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I have to admitt that I had given up on a lady in my adult class. She was one of this people who never remembers a combination, who never applys any correction, who is dancing since many years (I am talking about 15+), several times a week and has just no sense for her body. It's kind of wasted energy to correct her because she still never pointes her feet in tendus, never holds her stomache and she was told so many times by me and other teachers. She is capable of doing it because if you go there and insist a lot, she does it about half a second and afterwards it is like you said nothing.


I continued correcting her because she was a sweet person and she likes ballet a lot so that she still felt comfortable in class but I knew they would have to impact on her.


Other than that, if I see that a student at least tries to apply the corrections I go on because it is my job making progress my students! I am paid for that.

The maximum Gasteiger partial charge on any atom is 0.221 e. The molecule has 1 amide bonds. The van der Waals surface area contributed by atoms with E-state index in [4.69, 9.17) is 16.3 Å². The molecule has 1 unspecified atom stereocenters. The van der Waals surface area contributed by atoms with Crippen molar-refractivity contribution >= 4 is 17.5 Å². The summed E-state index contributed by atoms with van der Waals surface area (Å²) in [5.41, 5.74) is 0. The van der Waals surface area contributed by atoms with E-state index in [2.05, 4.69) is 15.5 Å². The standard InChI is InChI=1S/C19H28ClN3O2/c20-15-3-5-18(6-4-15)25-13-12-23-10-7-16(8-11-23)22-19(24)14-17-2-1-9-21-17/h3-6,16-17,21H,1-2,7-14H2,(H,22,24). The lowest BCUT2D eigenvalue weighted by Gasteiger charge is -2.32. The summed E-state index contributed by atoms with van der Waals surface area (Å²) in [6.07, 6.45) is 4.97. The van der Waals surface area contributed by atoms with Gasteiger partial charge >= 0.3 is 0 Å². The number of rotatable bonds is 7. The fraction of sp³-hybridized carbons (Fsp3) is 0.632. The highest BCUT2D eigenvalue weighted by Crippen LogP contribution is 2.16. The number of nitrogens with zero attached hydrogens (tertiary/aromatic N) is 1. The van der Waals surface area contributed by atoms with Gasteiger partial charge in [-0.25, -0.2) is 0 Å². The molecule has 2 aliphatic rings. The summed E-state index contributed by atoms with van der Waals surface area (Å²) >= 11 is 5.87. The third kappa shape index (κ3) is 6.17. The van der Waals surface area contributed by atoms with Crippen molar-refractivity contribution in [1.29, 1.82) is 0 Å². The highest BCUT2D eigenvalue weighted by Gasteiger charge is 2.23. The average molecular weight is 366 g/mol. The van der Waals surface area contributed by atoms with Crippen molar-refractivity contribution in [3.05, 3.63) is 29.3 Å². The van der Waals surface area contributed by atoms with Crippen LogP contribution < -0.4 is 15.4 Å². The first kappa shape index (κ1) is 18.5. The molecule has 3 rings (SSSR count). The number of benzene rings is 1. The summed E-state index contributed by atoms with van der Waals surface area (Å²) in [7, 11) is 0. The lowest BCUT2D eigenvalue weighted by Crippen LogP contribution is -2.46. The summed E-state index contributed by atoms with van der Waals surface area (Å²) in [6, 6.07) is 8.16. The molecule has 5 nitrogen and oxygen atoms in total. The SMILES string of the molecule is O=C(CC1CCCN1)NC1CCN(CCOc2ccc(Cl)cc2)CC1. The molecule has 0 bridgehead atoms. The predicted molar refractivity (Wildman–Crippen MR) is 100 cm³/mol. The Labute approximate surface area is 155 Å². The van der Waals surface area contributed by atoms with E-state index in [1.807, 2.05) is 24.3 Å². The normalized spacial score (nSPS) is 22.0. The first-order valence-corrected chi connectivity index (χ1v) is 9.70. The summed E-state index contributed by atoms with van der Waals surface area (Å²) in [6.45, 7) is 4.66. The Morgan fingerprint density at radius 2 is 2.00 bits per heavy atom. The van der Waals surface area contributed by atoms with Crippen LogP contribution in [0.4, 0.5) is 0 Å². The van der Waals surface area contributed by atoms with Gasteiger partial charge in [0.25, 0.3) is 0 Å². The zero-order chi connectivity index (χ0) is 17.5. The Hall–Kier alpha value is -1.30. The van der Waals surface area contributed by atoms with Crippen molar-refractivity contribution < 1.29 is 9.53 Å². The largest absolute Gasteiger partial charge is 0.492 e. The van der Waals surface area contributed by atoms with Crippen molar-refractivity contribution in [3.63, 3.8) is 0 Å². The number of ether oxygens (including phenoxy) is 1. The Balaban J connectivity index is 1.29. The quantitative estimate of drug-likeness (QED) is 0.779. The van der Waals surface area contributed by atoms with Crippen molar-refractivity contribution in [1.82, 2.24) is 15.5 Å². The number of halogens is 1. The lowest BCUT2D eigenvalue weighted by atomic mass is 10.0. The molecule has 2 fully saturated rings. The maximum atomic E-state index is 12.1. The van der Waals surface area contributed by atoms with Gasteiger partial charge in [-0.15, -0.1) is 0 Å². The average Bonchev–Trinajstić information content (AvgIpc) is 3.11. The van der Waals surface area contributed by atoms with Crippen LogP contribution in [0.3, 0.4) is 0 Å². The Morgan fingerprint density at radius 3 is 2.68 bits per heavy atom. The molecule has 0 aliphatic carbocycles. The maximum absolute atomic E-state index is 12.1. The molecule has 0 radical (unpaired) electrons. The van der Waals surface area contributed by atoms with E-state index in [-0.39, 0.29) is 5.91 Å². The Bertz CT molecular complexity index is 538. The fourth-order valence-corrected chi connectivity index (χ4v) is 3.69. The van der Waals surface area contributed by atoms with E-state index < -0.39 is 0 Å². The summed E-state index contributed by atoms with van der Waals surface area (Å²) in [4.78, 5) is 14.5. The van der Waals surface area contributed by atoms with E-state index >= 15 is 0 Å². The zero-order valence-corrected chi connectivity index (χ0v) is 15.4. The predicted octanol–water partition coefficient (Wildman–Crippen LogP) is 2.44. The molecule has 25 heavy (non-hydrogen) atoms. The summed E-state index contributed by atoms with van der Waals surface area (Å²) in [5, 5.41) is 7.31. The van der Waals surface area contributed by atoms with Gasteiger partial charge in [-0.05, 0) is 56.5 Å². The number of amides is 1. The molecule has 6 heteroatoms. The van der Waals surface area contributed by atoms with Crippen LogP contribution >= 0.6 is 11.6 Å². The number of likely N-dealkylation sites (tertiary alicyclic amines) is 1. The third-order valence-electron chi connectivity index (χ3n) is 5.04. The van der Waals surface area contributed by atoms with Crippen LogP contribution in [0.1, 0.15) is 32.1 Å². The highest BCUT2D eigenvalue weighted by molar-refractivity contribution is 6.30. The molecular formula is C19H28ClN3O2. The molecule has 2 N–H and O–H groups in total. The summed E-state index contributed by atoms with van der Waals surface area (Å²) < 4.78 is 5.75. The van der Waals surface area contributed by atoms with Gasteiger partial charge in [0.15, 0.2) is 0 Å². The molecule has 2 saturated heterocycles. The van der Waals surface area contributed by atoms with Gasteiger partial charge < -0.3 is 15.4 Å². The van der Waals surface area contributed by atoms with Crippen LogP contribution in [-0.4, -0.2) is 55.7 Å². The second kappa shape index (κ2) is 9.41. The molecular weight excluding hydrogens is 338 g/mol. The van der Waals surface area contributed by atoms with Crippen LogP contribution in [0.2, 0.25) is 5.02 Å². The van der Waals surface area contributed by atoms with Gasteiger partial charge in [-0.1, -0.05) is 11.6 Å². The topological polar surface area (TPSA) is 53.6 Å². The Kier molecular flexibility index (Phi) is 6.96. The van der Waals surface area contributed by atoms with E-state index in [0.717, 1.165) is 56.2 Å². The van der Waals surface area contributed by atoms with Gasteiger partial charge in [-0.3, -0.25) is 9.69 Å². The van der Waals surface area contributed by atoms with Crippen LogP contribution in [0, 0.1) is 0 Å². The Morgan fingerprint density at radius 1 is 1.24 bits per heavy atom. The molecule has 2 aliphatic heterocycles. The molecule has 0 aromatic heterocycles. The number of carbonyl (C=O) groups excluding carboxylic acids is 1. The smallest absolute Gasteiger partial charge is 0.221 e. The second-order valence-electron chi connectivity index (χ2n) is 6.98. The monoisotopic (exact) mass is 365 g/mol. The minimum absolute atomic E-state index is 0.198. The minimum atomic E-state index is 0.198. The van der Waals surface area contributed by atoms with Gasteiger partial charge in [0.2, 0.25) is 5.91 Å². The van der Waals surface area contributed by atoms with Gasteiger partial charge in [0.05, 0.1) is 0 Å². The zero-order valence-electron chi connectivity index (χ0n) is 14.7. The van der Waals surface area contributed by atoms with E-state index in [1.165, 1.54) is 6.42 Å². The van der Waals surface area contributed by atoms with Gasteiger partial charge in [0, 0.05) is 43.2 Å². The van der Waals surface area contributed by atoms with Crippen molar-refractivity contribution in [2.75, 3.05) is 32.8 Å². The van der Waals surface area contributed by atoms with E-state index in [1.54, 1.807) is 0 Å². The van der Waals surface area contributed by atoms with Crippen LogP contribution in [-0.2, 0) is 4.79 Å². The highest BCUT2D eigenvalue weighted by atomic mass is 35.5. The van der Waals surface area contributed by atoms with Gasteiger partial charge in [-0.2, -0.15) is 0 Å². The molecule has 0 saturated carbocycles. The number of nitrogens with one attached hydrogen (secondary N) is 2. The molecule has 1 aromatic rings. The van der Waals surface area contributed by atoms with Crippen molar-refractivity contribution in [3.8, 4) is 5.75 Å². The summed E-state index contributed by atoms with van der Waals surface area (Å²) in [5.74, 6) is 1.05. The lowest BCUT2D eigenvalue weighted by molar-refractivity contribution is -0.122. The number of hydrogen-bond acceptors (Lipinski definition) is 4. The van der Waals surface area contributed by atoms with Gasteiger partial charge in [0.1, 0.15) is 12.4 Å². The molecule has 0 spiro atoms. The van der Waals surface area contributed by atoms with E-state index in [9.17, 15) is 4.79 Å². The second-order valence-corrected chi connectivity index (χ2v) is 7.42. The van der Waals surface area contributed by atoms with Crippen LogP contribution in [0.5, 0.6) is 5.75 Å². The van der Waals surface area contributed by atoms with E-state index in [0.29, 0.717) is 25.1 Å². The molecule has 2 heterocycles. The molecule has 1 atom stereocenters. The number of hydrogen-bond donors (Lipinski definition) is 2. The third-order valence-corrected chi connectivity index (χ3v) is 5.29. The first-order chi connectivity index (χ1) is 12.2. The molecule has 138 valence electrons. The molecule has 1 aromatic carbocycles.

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I agree with the posts above about not truly giving up on any student as that reflects my personal experience as well. Teachers sometimes notice that a certain student is really struggling hard and therefore doesn't give all the little corrections that could have been given but instead focus on just a few or even just one major thing for the student to work on while another student may be given more corrections at once as the teacher feels they are able to apply them.